Aleks Cvetkovic traces the popover's progress, from rarely seen undershirt, to star of the summer wardrobe.
The humble popover is often overlooked, and much maligned in menswear. To some, it has a fustiness about it – associated with the mid-century overhead shirts or undershirts worn by pipe-smoking fathers and grandfathers in the 1950s. This, I contend, is a shame – and thankfully, Drake’s agrees with me.
The popover’s history is straightforward. It’s the predecessor of the now ubiquitous button-through shirt, and it has its origins in the Victorian era, when the norms of menswear relaxed just enough for shirts to evolve from being ‘undershirts’ – never to be seen beneath a sizeable cravat, and waistcoat buttoned up to your chin – to garments that you might in some rare circumstances be permitted to display in public.
Then, in the early 1800s Beau Brummell popularised the white linen shirt as a prestige item, morphing the image of the Mr. Darcy-esque gentleman in voluminous white shirt sleeves into something of a fashion icon, before a shirtmaker called Brown, Davis & Co. of Aldermanbury, London, patented the first known button-through shirt in 1871. This eclipsed the popover shirt, returning it back to the role of ‘undershirt’ for many fashionable European men. It’s this long-standing association that lends the popover its louche connotations today.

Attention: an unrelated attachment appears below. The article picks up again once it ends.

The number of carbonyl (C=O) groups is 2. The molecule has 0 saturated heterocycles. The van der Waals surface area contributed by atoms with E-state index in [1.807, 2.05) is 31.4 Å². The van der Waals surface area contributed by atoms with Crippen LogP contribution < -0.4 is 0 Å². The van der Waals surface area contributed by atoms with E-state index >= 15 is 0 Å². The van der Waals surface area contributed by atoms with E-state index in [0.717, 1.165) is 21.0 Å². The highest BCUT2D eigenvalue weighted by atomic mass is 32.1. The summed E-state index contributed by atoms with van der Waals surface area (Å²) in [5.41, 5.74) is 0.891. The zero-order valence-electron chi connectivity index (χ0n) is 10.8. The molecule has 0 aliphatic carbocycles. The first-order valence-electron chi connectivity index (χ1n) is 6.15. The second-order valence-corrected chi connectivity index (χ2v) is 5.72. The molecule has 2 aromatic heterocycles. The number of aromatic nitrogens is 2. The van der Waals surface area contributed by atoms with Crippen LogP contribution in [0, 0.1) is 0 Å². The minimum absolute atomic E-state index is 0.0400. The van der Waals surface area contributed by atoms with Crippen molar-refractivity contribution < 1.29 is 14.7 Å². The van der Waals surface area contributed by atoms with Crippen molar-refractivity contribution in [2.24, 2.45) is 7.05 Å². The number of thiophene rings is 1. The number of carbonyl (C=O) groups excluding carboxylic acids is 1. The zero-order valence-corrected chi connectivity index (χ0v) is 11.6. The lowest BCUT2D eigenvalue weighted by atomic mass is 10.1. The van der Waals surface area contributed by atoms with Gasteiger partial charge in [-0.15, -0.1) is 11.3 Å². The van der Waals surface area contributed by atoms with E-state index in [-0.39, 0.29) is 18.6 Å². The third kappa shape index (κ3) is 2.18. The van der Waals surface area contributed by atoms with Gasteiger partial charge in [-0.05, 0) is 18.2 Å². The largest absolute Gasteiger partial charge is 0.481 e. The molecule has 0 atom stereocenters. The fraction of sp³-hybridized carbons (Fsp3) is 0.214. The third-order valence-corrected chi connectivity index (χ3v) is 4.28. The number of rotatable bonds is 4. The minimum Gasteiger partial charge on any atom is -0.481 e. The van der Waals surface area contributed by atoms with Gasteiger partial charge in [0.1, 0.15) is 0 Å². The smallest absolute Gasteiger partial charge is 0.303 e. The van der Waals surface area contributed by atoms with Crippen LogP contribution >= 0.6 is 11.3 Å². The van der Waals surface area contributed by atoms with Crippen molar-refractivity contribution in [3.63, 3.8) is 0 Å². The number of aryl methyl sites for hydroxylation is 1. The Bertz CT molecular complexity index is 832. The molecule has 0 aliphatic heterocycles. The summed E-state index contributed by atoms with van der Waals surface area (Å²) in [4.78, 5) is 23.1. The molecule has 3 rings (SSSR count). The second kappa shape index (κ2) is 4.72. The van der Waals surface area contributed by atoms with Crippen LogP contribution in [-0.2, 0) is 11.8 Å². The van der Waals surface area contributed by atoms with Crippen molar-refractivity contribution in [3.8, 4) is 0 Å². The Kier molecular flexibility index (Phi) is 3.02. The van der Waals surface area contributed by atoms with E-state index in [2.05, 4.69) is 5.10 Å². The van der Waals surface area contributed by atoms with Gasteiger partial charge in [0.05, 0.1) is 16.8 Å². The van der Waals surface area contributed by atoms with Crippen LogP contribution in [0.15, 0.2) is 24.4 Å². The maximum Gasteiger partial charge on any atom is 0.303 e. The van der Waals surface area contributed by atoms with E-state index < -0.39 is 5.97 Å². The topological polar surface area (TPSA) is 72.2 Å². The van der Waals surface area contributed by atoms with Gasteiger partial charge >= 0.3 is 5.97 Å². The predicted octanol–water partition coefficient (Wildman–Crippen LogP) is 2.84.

Regardless, the popover persisted through to the 1930s in different forms and has made periodic reappearances ever since. Today, it occupies clever hybrid territory in modern menswear: smarter than a polo, but less formal than a classic button-down. This goes some way to explaining why popovers are so effortlessly cool today – they’re that little bit more interesting than their fully buttoned equivalents and present an ever-so-slightly bohemian attitude, particularly when worn unbuttoned and suitably ruffled.
To bring things up to date, Drake’s has a trio of popovers in the collection this season. The first is cut in plain mid-blue chambray, the second in white and blue broad stripe linen-cotton, while the third comes in an Italian oxford cloth in a fetching green check. All are equally relaxed, and offer a carefree alternative to conventional shirts, perfect for high summer dressing and resortwear. They also benefit from lightweight cloths, which are both breezy to wear and cool to the touch.
As I’ve already outlined, the joy of a popover is that it encourages slouchy style. From a purely practical perspective, pulling on a popover is easier than trying to pull together a shirt and tie combination, but they are best worn in a dégagé rather than a lazy way. Try yours beneath a rumpled linen blazer or overshirt with a summer scarf strewn about your shoulders for a chic look.
Whether you try the plain chambray, the green check oxford, or the white and blue striped popover this season, remember that each is intended to be worn with the minimum of fuss and not a care in the world. If in doubt, wear yours on holiday – they’re made for it this summer.